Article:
INDIANAPOLIS -- Delirium, a common acute condition with significant short- and long-term effects on cognition and function, should be identified as an indicator of poor long-term prognosis, prompting immediate and effective management strategies, according to the authors of a new systematic evidence review ceus for nurses "Delirium is extremely common among older adults in intensive care units and is not uncommon in other hospital units and in nursing homes, but too often it's ignored or accepted as inevitable. Delirium significantly increases risk of developing dementia and triples likelihood of death. It can't be ignored," said Regenstrief Institute investigator Babar A. Khan, M.D., M.S., assistant professor of medicine at the Indiana University School of Medicine and an Indiana University Center for Aging Research scientist, the first author of the review. The authors reviewed 45 years of research encompassing 585 studies to provide a roadmap for the identification of risks, prevention and treatment options as well as prognoses related to delirium. "As an intensive care unit physician, I have seen that about 80 percent of ICU patients who need mechanical assistance to breathe develop delirium," Dr. Khan said. "That's because in addition to being on a respirator, they have multiple risk factors that can predispose and precipitate delirium, including but not limited to serious illness, restraints and pre-existing cognitive impairment." According to the American Delirium Society, more than 7 million hospitalized Americans suffer from delirium each year, and more than 60 percent of delirium cases are not recognized or treated. "Having delirium prolongs the length of a hospital stay, increases the risk of post-hospitalization transfer to a nursing home, increases the risk of death and may lead to permanent brain damage," said Regenstrief Institute investigator Malaz Boustani, M.D., MPH, associate professor of medicine at IU School of Medicine and associate director of the IU Center for Aging Research. Dr. Boustani, senior author of the new study, is medical director of the Wishard Healthy Aging Brain Center and president of the American Delirium Society. How to lower the likelihood of delirium and increase recognition of cases that occur? Drs. Khan and Boustani recommend eliminating restraints, treating depression, ensuring that patients have access to eyeglasses and hearing aids, and prescribing classes of antipsychotics that do not negatively affect the aging brain. They and the other study authors note the need for a more sensitive screening tool for delirium, especially when administered by a non-expert. "Delirium in Hospitalized Patients: Implications of Current Evidence on Clinical Practice and Future Avenues for Research -- A Systematic Evidence Review" was published in the September issue of Journal of Hospital Medicine. In addition to presenting evidence for clinical practice, it identifies areas for future delirium research. ### The study was supported by the National Institute on Aging (grant AG054205-02) and the National Institute of Mental Health (grant MH080827-04). In addition to Drs. Khan and Boustani, authors of the paper are Mohammed Zawahiri, M.D., of the Regenstrief Institute and IU Center for Aging Research; Regenstrief Investigator Noll L. Campbell, Pharm.D., of Purdue University and Wishard Health Services; George C. Fox, M.D., MRCPsych, University of East Anglia, Norfolk, U.K.; Eric J. Weinstein, M.D., of Tri-State Pulmonary Associates, Cincinnati, Ohio; Arif Nazir, M.D., Mark O. Farber, M.D., and John D. Buckley, M.D., MPH, of the IU School of Medicine; and Alasdair MacLullich, Ph.D., of the University of Edinburgh.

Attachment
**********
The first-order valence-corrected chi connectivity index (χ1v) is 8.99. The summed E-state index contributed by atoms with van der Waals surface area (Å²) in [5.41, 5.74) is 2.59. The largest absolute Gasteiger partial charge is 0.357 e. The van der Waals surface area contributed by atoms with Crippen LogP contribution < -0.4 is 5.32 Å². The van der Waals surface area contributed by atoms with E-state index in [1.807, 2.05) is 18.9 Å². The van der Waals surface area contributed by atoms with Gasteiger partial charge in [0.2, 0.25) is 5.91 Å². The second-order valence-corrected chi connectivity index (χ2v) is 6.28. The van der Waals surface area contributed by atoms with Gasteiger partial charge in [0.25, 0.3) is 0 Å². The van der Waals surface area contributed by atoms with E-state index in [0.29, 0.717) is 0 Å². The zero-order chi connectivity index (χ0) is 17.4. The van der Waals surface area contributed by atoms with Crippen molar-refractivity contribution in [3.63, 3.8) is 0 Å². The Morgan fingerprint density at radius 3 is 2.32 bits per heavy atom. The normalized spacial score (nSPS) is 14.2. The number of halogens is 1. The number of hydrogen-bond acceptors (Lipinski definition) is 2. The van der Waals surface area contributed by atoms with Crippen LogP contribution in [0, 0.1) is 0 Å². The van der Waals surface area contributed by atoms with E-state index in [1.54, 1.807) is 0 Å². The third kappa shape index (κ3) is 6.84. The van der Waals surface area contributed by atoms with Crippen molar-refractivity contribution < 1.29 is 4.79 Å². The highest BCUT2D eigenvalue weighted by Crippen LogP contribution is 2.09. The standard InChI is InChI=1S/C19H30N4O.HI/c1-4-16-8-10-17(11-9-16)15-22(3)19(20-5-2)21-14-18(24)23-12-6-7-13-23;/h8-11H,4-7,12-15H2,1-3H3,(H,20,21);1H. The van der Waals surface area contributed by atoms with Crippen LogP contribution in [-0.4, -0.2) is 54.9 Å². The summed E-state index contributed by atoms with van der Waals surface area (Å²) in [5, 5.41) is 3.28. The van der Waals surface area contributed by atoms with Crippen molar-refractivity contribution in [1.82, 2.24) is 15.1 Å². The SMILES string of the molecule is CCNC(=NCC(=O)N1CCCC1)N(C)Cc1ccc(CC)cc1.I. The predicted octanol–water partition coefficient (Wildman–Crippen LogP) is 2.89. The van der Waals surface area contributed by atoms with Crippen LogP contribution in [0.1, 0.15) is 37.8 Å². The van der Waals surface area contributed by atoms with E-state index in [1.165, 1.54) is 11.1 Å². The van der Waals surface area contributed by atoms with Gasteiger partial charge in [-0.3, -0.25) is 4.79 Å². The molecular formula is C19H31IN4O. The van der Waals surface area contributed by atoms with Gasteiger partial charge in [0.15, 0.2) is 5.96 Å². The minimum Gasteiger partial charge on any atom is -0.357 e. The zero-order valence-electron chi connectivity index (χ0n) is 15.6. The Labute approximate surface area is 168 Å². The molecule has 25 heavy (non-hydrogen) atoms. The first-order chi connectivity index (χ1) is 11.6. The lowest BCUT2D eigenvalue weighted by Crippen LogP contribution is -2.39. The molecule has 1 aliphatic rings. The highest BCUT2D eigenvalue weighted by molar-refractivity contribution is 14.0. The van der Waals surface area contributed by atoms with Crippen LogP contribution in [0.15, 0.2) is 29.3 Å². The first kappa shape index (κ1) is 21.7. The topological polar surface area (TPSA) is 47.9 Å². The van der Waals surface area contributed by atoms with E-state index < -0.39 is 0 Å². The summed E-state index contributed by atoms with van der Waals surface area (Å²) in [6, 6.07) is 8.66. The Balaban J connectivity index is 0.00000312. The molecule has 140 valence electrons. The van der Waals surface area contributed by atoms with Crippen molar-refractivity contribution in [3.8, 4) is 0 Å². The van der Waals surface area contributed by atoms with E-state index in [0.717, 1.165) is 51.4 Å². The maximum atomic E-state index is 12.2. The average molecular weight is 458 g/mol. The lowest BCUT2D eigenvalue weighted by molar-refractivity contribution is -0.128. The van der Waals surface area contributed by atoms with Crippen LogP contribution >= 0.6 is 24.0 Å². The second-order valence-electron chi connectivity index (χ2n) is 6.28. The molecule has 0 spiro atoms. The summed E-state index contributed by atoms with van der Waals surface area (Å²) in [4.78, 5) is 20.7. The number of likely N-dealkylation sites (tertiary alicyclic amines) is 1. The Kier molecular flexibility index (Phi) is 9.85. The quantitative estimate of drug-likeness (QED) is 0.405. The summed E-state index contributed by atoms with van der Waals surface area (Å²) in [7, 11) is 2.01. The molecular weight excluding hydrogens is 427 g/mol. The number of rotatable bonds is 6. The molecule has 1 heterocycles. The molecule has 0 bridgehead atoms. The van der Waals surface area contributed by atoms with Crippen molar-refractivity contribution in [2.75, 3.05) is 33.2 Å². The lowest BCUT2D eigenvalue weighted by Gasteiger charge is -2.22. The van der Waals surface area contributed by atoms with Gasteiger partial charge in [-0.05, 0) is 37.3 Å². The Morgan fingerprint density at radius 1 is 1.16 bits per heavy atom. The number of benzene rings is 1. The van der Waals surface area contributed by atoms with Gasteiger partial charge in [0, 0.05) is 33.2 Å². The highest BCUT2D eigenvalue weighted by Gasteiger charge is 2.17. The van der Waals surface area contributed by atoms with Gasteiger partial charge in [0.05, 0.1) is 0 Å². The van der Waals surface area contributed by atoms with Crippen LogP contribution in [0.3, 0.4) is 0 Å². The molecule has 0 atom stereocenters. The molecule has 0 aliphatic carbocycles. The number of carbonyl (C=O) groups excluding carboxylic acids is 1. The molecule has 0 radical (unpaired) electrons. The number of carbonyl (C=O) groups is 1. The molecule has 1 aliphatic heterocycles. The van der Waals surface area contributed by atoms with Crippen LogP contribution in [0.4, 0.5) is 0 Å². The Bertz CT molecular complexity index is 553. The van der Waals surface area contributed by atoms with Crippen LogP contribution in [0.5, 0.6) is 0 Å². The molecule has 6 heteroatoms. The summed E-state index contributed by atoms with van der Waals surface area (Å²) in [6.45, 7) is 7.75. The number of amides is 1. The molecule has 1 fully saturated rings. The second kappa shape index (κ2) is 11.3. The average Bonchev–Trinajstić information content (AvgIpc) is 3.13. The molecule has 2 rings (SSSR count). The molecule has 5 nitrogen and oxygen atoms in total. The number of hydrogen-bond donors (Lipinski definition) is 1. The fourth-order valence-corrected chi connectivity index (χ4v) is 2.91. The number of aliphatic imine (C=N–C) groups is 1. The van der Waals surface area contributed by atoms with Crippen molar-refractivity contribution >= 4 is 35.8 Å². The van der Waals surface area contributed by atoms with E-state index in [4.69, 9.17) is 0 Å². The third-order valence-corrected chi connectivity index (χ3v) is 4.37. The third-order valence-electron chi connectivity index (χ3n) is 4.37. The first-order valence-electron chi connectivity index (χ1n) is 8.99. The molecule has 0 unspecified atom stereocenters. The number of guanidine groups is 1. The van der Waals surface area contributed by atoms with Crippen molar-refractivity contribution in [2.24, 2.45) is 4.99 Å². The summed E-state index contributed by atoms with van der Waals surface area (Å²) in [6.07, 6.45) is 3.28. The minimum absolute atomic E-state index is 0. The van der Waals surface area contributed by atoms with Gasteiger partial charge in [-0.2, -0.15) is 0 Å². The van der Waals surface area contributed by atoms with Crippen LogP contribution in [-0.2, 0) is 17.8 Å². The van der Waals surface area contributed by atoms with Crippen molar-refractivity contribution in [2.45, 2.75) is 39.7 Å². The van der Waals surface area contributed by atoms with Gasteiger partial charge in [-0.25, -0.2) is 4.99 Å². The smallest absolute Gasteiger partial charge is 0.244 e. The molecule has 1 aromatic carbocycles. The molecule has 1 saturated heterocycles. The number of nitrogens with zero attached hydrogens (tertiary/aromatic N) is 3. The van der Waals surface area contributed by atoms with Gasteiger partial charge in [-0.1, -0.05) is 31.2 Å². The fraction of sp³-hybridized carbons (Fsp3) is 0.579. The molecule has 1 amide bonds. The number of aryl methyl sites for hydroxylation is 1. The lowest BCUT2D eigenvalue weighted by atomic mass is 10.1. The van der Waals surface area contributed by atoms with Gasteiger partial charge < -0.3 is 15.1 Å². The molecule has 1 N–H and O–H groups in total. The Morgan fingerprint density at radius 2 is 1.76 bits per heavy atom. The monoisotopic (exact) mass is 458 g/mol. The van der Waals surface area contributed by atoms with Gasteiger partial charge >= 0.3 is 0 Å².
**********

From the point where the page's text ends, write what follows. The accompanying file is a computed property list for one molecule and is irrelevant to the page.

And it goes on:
September 17, 2012

Simple tool may help evaluate risk for violence among patients with mental illness